Skip to the content

PA’s Poorest School Districts were Slated for a Funding Boost. State Aid Went to School Construction Instead.

Instead of giving new funding to a program that prioritizes the state’s poorest school districts, Pennsylvania lawmakers put $100M toward school construction projects.

PA’s Poorest School Districts were Slated for a Funding Boost. State Aid Went to School Construction Instead.

by Marley Parish of Spotlight PA State College

Photo courtesy of Nate Smallwood / For Spotlight PA

This story was produced by the State College regional bureau of Spotlight PA, an independent, nonpartisan newsroom dedicated to investigative and public-service journalism for Pennsylvania. Sign up for our regional newsletter, Talk of the Town.

Pennsylvania’s poorest districts won’t receive $100 million in new money to help fill vacancies and reduce funding deficits after lawmakers diverted those dollars to school construction projects.

Roughly half of the 100 “Level Up” schools serve students in rural counties where populations are shrinking, and taxpayers bear the brunt of rising costs.

After initially agreeing to send hundreds of millions in additional funding to the state’s 100 poorest school districts, state lawmakers decided to reroute that money to fund school construction projects as a compromise when Democrats and Republicans were finalizing the remaining parts of the budget in December.

The decision came after a monthslong budget impasse, partially stemming from the parties’ disagreement over private school vouchers, and about a year after a state Commonwealth Court judge declared Pennsylvania’s current public school funding system unconstitutional. Lawmakers and the governor at that time were ordered to develop a new way to pay for education across the state’s 500 public school districts.

These “Level Up” districts will still receive their share of the $225 million earmarked for those in need, but education advocates and participants in a school funding lawsuit were hoping for new dollars to support poor schools.

The Pennsylvania Association of Rural and Small Schools, which has 237 member districts and signed on to the landmark court case, hoped the budget would make a significant down payment toward education funding. The state increased spending on K-12 education by more than $700 million in the most recent budget, to a total annual investment of over $10 billion. The budget included more dollars for basic education, special education, and a program to remove toxins from school buildings.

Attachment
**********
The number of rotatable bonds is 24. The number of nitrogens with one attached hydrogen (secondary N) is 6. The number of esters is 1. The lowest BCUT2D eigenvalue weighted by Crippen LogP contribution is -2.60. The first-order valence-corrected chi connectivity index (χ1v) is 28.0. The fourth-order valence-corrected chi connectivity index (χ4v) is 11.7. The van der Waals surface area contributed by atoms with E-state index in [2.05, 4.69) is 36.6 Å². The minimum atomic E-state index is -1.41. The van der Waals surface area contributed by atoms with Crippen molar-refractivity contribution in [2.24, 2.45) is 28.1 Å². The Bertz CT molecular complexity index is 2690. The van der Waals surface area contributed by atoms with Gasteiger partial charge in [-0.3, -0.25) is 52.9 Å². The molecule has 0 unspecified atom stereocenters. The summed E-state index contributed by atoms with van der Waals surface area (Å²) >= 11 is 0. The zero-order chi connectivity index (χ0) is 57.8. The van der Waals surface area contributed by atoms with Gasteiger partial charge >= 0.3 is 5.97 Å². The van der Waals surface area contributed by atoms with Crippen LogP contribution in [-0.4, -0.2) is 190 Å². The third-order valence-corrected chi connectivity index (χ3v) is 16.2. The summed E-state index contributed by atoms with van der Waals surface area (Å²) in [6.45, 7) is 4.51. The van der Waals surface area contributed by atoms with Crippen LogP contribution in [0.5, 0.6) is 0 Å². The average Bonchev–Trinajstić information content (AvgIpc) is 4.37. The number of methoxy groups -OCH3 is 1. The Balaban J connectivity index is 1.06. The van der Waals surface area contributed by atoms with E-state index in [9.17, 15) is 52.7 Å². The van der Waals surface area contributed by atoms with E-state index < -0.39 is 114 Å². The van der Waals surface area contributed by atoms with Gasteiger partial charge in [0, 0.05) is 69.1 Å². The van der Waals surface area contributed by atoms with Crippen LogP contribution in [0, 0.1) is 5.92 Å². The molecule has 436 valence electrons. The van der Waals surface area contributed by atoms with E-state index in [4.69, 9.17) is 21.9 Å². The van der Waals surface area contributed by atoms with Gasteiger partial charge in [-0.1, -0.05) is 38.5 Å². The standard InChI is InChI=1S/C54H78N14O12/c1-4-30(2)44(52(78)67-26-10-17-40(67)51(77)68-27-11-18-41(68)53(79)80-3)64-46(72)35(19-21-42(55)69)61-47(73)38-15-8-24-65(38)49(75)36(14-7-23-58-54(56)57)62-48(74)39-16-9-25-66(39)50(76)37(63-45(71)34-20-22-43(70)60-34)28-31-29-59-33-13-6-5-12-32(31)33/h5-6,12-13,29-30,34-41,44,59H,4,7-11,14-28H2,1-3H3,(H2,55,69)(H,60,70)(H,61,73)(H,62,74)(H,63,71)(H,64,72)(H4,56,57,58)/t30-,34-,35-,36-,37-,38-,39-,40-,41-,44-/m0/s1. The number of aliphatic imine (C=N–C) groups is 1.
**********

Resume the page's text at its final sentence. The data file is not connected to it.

Earlier this month, lawyers who represented the plaintiffs in the school funding case said they would pursue further legal action if the legislature and Gov. Josh Shapiro failed to rectify school funding shortfalls, calling for a $2 billion investment in public education in 2024-25 and an additional $1 billion in new funding every year for the next four fiscal years.

Joe Clapper, assistant executive director of PARSS, praised increased education spending but said redirecting the $100 million is a step back because school districts were banking on that aid to hire more staff, such as special education teachers and counselors, and address other gaps in resources.

“It’s unfortunate that the most underfunded districts in the commonwealth, including these Level Up districts, have a disproportionate share of students of color, students living in poverty, and students with disabilities,” Clapper told Spotlight PA. “Losing that funding is a grave disservice.”

The Altoona Area School District received $721,000 in “Level Up” funding in 2021 and more than $1.7 million last year. More than half of those enrolled in the district come from low-income families, according to state data.

Those dollars helped supplement the district’s spending, Val Mignogna, Altoona’s school board president, told Spotlight PA. He added that the boost alleviated some of the tax burden on residents.

Even after last year’s legal victory, the petitioners in the school funding case knew it would take time for legislators to create a new K-12 spending formula. In the meantime, programs like “Level Up” help keep underfunded districts afloat, Susan Spicka, executive director of Education Voters of Pennsylvania, told Spotlight PA.

“Level Up was a tiny, stop-gap solution, and it was a really important one,” Spicka said.

The Commonwealth Financing Authority, which operates within the state Department of Community and Economic Development, and the state Department of Education will guide decisions about applying for and distributing the $100 million for construction projects. A spokesperson for the governor’s office said more information will be available in the coming weeks.

SUPPORT THIS JOURNALISM and help us reinvigorate local news in north-central Pennsylvania at spotlightpa.org/donate/statecollege. Spotlight PA is funded by foundations and readers like you who are committed to accountability and public-service journalism that gets results.